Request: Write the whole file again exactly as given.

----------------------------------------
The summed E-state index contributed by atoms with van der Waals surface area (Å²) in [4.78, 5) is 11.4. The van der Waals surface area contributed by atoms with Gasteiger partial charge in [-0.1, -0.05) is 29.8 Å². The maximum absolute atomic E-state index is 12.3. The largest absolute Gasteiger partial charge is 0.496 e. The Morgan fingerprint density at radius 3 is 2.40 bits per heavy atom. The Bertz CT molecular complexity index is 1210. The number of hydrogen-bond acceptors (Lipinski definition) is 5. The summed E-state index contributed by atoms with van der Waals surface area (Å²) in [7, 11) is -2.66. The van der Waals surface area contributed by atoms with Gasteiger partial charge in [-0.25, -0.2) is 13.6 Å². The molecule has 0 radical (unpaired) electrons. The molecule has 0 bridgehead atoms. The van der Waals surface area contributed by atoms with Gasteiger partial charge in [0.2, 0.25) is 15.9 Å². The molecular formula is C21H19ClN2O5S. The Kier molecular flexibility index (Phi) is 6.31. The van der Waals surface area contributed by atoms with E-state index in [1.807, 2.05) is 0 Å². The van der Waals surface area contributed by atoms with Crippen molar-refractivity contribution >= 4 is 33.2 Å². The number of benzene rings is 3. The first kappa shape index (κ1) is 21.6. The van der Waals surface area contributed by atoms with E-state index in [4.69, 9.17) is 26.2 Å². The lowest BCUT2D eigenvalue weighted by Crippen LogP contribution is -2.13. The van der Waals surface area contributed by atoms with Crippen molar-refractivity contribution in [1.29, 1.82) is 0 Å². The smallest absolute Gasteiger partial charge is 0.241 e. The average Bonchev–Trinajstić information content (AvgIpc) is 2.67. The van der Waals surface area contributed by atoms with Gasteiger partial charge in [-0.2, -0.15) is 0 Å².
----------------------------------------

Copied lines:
The summed E-state index contributed by atoms with van der Waals surface area (Å²) in [4.78, 5) is 11.4. The van der Waals surface area contributed by atoms with Gasteiger partial charge in [-0.1, -0.05) is 29.8 Å². The maximum absolute atomic E-state index is 12.3. The largest absolute Gasteiger partial charge is 0.496 e. The Morgan fingerprint density at radius 3 is 2.40 bits per heavy atom. The Bertz CT molecular complexity index is 1210. The number of hydrogen-bond acceptors (Lipinski definition) is 5. The summed E-state index contributed by atoms with van der Waals surface area (Å²) in [7, 11) is -2.66. The van der Waals surface area contributed by atoms with Gasteiger partial charge in [-0.25, -0.2) is 13.6 Å². The molecule has 0 radical (unpaired) electrons. The molecule has 0 bridgehead atoms. The van der Waals surface area contributed by atoms with Gasteiger partial charge in [0.2, 0.25) is 15.9 Å². The molecular formula is C21H19ClN2O5S. The Kier molecular flexibility index (Phi) is 6.31. The van der Waals surface area contributed by atoms with E-state index in [1.807, 2.05) is 0 Å². The van der Waals surface area contributed by atoms with Crippen molar-refractivity contribution >= 4 is 33.2 Å². The number of benzene rings is 3. The first kappa shape index (κ1) is 21.6. The van der Waals surface area contributed by atoms with E-state index in [4.69, 9.17) is 26.2 Å². The lowest BCUT2D eigenvalue weighted by Crippen LogP contribution is -2.13. The van der Waals surface area contributed by atoms with Crippen molar-refractivity contribution in [1.29, 1.82) is 0 Å². The smallest absolute Gasteiger partial charge is 0.241 e. The average Bonchev–Trinajstić information content (AvgIpc) is 2.67. The van der Waals surface area contributed by atoms with Gasteiger partial charge in [-0.2, -0.15) is 0 Å².